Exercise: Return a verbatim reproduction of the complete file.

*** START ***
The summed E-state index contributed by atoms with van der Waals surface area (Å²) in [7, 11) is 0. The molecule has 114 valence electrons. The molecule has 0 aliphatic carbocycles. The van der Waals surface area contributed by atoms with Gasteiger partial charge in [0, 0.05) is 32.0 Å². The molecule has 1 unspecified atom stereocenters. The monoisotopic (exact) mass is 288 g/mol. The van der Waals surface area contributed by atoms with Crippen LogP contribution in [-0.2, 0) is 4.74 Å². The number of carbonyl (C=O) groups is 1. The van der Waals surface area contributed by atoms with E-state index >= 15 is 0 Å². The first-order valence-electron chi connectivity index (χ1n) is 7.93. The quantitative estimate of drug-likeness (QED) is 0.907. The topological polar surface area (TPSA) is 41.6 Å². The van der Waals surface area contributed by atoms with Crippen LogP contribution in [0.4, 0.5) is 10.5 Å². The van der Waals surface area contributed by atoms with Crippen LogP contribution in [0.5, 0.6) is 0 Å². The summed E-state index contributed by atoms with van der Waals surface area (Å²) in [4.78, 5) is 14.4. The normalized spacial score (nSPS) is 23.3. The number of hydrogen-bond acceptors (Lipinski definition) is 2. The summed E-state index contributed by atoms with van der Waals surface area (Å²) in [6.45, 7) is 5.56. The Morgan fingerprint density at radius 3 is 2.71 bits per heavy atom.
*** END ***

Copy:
The summed E-state index contributed by atoms with van der Waals surface area (Å²) in [7, 11) is 0. The molecule has 114 valence electrons. The molecule has 0 aliphatic carbocycles. The van der Waals surface area contributed by atoms with Gasteiger partial charge in [0, 0.05) is 32.0 Å². The molecule has 1 unspecified atom stereocenters. The monoisotopic (exact) mass is 288 g/mol. The van der Waals surface area contributed by atoms with Crippen LogP contribution in [-0.2, 0) is 4.74 Å². The number of carbonyl (C=O) groups is 1. The van der Waals surface area contributed by atoms with E-state index >= 15 is 0 Å². The first-order valence-electron chi connectivity index (χ1n) is 7.93. The quantitative estimate of drug-likeness (QED) is 0.907. The topological polar surface area (TPSA) is 41.6 Å². The van der Waals surface area contributed by atoms with Crippen LogP contribution in [0.4, 0.5) is 10.5 Å². The van der Waals surface area contributed by atoms with Crippen LogP contribution in [0.5, 0.6) is 0 Å². The summed E-state index contributed by atoms with van der Waals surface area (Å²) in [4.78, 5) is 14.4. The normalized spacial score (nSPS) is 23.3. The number of hydrogen-bond acceptors (Lipinski definition) is 2. The summed E-state index contributed by atoms with van der Waals surface area (Å²) in [6.45, 7) is 5.56. The Morgan fingerprint density at radius 3 is 2.71 bits per heavy atom.